Newspaper Article on Made in Mogotes; First Craft Show

17 Oct

Hey guys! Sorry for my lack of writing lately. I’ve been busy making lots of new jewelry for the shop and got another shipment of bags made by Eliana in Colombia which I’m working on photographing and posting this week.

I’m also doing my first little craft show on Saturday (Oct. 22) at Payne Avenue Christian Church in North Tonawanda, New York. It’s from 10-4, Saturday only if you live nearby and want to stop in.

Also, I wanted to share this front page article on Made in Mogotes today from the Dunkirk Observer!

SUNY Fredonia grad forms business in Colombia

October 17, 2011
By MICHAEL RUKAVINA – OBSERVER Assistant News Editor , The OBSERVER

There are no seasons in Colombia.

Every night at 6 p.m., the year-round sun sinks below the mountains and the villagers of Mogotes chat on their doorsteps, swatting away mosquitoes. A small woman called Amilce switches on a low light, picks up her worn-out needle and a roll of fique and sets to work weaving a handbag, her children playing quietly in their bedroom. She has a custom order to fill from California.

It is the situation now taking place thanks to the ingenuity of Stephanie Sadler, a Fredonia State alum and North Tonawanda native. In August of 2011 Sadler launched an e-commerce business entitled Made in Mogotes, a platform for crafters in Colombia to help sell their work.

Her venture, however, actually began in London following her graduation from Fredonia State.

“It started after I left Fredonia. I moved to London and about a year and a half ago I met a Columbian guy and we kind of got pretty attached. When his Visa ran out he asked me to come to Columbia with him, so I said sure, why not. I quit my job and left everything behind and went to Colombia,” Sadler said. “While I was there I was on a tourist Visa and that meant I couldn’t work. We were in a tiny little village, middle of no where, so I wouldn’t have been able to find a job anyway. The first thing I did was take an artisan class on how to work with this material called guadua which is like bamboo, making jewelery.”

After discovering talent on the cobbled streets of Mogotes, Sadler said she realized their potential. Many artisans in Mogotes don’t have the English language skills or the Internet access they would need to sell their work beyond the borders of Colombia.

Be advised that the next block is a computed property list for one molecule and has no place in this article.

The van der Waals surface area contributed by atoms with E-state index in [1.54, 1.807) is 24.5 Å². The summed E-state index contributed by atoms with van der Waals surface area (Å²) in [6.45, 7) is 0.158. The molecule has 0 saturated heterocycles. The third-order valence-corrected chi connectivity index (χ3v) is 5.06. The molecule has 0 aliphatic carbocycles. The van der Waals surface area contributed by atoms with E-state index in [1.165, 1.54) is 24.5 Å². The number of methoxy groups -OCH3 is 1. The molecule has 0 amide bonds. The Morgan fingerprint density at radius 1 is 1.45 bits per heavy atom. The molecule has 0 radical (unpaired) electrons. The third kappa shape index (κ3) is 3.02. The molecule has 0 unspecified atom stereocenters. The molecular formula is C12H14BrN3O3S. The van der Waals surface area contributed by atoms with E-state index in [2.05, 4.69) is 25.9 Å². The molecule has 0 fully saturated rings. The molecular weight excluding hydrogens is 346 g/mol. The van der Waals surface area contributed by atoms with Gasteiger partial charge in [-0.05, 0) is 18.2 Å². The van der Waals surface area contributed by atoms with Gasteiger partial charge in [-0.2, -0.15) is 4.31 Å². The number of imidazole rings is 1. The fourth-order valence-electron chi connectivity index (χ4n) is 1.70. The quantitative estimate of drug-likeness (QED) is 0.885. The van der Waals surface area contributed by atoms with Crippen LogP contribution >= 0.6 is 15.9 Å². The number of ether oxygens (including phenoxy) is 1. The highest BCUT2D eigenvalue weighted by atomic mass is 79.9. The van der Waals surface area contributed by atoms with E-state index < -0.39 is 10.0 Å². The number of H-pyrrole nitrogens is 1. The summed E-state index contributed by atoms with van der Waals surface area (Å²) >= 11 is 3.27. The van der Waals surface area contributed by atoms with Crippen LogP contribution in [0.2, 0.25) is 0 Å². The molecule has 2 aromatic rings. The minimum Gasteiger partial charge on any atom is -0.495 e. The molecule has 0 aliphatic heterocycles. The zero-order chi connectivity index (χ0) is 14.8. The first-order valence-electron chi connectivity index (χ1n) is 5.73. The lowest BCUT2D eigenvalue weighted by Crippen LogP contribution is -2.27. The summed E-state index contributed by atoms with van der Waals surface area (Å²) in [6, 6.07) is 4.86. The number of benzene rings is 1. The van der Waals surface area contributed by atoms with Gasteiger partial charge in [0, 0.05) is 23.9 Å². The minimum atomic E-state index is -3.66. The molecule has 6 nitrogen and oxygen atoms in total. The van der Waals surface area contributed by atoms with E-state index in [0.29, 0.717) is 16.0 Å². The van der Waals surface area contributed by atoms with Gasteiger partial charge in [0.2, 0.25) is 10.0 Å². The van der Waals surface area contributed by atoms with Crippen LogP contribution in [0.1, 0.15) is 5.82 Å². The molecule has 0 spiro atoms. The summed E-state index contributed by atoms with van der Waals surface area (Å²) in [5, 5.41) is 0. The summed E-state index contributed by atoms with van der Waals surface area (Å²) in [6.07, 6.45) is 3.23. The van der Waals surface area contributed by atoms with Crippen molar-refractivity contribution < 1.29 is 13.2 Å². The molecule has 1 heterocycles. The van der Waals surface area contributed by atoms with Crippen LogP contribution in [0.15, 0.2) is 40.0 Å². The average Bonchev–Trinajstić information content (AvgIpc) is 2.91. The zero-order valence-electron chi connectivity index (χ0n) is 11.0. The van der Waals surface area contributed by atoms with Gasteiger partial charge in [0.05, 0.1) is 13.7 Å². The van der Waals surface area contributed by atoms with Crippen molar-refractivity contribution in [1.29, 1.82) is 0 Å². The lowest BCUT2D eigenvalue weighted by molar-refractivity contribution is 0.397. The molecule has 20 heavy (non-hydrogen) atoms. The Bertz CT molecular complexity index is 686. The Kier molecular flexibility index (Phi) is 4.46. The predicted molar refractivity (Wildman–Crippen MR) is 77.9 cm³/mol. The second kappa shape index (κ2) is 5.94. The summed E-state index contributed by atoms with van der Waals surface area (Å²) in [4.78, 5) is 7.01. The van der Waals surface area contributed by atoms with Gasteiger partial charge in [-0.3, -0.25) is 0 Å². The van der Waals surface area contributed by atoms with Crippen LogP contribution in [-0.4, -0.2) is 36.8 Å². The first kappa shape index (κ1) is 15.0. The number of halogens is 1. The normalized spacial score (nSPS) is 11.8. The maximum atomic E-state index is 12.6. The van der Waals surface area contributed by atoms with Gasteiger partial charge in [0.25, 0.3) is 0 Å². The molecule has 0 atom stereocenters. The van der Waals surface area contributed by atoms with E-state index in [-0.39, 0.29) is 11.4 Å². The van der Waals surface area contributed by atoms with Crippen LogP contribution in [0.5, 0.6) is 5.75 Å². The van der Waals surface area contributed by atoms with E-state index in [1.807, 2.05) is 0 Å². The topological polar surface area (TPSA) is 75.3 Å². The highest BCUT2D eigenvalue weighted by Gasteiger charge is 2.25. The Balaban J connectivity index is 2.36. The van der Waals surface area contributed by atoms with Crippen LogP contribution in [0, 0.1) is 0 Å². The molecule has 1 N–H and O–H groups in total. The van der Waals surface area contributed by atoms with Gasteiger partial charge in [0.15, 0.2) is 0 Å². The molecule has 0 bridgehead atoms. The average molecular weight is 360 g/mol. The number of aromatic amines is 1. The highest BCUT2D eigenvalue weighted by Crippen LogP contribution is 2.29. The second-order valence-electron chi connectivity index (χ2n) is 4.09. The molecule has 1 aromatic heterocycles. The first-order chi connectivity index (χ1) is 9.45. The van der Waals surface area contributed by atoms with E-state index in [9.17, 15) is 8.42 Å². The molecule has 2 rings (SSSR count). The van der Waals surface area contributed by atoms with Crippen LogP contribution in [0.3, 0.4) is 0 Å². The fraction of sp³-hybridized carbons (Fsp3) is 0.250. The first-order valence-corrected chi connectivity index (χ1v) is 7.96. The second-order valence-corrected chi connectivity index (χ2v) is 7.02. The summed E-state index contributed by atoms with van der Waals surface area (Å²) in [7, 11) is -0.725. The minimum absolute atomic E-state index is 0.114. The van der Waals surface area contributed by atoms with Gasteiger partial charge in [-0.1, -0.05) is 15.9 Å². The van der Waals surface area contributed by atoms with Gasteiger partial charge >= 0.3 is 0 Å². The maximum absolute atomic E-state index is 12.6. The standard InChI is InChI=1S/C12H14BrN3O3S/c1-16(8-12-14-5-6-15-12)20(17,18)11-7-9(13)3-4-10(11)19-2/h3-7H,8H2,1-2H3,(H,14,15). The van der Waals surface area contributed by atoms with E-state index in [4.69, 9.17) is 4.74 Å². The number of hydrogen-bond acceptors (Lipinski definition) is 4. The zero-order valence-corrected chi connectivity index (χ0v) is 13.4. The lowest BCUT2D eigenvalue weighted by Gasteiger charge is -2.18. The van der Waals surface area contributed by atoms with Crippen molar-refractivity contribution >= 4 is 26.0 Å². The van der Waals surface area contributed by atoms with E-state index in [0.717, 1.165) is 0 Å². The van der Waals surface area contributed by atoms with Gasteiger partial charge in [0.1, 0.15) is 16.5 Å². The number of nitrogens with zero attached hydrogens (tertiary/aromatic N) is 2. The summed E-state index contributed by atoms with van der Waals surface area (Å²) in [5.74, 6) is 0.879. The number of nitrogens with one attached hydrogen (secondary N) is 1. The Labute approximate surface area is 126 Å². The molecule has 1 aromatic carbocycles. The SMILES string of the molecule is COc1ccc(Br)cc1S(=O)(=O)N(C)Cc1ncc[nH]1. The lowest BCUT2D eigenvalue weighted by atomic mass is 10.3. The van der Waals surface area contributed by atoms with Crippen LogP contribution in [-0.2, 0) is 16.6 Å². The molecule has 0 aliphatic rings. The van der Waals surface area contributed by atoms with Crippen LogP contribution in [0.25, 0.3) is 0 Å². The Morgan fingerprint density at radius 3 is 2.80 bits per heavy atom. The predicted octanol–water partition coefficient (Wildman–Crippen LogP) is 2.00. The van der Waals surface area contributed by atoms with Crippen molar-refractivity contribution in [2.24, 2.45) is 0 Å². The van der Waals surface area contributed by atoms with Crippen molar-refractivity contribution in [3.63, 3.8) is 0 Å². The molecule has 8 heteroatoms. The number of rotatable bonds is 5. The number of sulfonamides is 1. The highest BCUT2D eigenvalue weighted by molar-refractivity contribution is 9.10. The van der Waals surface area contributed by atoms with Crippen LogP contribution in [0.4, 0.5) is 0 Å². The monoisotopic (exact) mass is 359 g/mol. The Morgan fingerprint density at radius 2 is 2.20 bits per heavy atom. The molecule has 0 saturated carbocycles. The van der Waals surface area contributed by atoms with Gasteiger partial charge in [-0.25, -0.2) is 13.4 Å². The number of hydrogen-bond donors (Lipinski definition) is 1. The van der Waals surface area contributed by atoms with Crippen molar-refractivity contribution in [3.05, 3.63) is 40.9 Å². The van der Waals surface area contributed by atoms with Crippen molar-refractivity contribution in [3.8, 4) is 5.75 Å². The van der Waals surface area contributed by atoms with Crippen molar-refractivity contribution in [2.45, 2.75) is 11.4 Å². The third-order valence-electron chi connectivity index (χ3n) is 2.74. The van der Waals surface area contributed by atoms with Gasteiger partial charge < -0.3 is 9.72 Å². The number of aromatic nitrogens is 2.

“I started meeting all of these women who were making these crafts and I thought they need somewhere to sell their stuff, to promote it, because it was just kind of sitting around in their houses and they weren’t doing anything with it,” she said.

“Someone suggested Etsy.com, so I started putting stuff on Etsy and people were interested. So I ended up making it an official business in Colombia.”

The products are colorful, handmade and customizable. There’s jewelry, handbags and wristlets, hair accessories and home decor. A very resourceful group, the artisans gather most of their materials from local plants fique, which is in the pineapple family and guadua, which is in the same family as bamboo.

Sadler, who majored in English and minored in journalism and business marketing at Fredonia, described the village of Mogotes as a town find through winding mountains with a dirt road entrance and large farms along side the road.

“You see the mules with sugar cane loads on their backs, and all the guys are carrying machetes in their pants,” she said. “You have the typical sombreros that they wear. Most Colombian little villages are surrounding a church, so there is a big central church in the square and then there are houses that come off of that.”

Sadler is currently living in North Tonawanda and communicates with her boyfriend back in Colombia via e-mail.

“I have a couple custom orders that they’re working on right now for people in California and Canada,” she said of the business some 2,500-plus miles away from her current location. “While I’m in New York I’m just trying to get the word out there and when I get orders I just give them by e-mail and then they send me the stuff.”

For more information on Sadler and Made in Mogotes visit one of the many websites available: www.etsy.com/shop/madeinmogotes; madeinmogotes.wordpress.com; andwww.littlecolombiaobservationist.com.

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